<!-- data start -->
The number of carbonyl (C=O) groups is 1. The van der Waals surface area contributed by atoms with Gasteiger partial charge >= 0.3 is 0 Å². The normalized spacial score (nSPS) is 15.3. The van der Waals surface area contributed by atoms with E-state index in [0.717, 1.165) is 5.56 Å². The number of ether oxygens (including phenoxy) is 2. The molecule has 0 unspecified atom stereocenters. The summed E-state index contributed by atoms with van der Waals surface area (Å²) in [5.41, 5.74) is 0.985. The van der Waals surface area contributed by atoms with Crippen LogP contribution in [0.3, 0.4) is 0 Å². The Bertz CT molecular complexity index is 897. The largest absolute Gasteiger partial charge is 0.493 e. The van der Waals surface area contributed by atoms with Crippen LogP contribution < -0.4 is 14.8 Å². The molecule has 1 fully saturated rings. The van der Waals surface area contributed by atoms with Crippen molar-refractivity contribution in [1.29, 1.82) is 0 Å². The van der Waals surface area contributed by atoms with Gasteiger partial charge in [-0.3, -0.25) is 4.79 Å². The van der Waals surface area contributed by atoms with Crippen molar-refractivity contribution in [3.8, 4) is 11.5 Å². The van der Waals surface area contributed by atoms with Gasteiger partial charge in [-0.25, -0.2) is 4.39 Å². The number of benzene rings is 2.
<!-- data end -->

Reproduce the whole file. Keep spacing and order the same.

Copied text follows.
The number of carbonyl (C=O) groups is 1. The van der Waals surface area contributed by atoms with Gasteiger partial charge >= 0.3 is 0 Å². The normalized spacial score (nSPS) is 15.3. The van der Waals surface area contributed by atoms with E-state index in [0.717, 1.165) is 5.56 Å². The number of ether oxygens (including phenoxy) is 2. The molecule has 0 unspecified atom stereocenters. The summed E-state index contributed by atoms with van der Waals surface area (Å²) in [5.41, 5.74) is 0.985. The van der Waals surface area contributed by atoms with Crippen LogP contribution in [0.3, 0.4) is 0 Å². The Bertz CT molecular complexity index is 897. The largest absolute Gasteiger partial charge is 0.493 e. The van der Waals surface area contributed by atoms with Crippen LogP contribution < -0.4 is 14.8 Å². The molecule has 1 fully saturated rings. The van der Waals surface area contributed by atoms with Crippen molar-refractivity contribution in [1.29, 1.82) is 0 Å². The van der Waals surface area contributed by atoms with Gasteiger partial charge in [-0.3, -0.25) is 4.79 Å². The van der Waals surface area contributed by atoms with Crippen molar-refractivity contribution in [3.8, 4) is 11.5 Å². The van der Waals surface area contributed by atoms with Gasteiger partial charge in [-0.25, -0.2) is 4.39 Å². The number of benzene rings is 2.